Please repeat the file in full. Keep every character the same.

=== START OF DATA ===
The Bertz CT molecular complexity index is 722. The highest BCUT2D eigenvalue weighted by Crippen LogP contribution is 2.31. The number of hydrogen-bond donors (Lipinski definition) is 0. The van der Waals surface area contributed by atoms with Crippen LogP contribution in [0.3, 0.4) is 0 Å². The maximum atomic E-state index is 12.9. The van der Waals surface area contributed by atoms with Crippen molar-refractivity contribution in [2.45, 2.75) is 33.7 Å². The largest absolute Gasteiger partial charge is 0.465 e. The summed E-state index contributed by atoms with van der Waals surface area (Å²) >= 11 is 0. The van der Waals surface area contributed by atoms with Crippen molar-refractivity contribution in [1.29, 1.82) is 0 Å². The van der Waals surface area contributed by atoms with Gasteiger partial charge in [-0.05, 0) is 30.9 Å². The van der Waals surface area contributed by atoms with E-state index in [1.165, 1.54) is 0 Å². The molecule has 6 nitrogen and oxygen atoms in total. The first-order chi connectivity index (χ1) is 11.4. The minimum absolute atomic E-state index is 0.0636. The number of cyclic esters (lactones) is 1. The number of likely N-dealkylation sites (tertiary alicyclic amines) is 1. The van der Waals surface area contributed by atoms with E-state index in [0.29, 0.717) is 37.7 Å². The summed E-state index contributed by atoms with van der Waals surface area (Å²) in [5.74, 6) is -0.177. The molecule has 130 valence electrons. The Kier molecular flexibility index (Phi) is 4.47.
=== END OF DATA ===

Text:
The Bertz CT molecular complexity index is 722. The highest BCUT2D eigenvalue weighted by Crippen LogP contribution is 2.31. The number of hydrogen-bond donors (Lipinski definition) is 0. The van der Waals surface area contributed by atoms with Crippen LogP contribution in [0.3, 0.4) is 0 Å². The maximum atomic E-state index is 12.9. The van der Waals surface area contributed by atoms with Crippen molar-refractivity contribution in [2.45, 2.75) is 33.7 Å². The largest absolute Gasteiger partial charge is 0.465 e. The summed E-state index contributed by atoms with van der Waals surface area (Å²) >= 11 is 0. The van der Waals surface area contributed by atoms with Crippen molar-refractivity contribution in [1.29, 1.82) is 0 Å². The van der Waals surface area contributed by atoms with Gasteiger partial charge in [-0.05, 0) is 30.9 Å². The van der Waals surface area contributed by atoms with E-state index in [1.165, 1.54) is 0 Å². The molecule has 6 nitrogen and oxygen atoms in total. The first-order chi connectivity index (χ1) is 11.4. The minimum absolute atomic E-state index is 0.0636. The number of cyclic esters (lactones) is 1. The number of likely N-dealkylation sites (tertiary alicyclic amines) is 1. The van der Waals surface area contributed by atoms with E-state index in [0.29, 0.717) is 37.7 Å². The summed E-state index contributed by atoms with van der Waals surface area (Å²) in [5.74, 6) is -0.177. The molecule has 130 valence electrons. The Kier molecular flexibility index (Phi) is 4.47.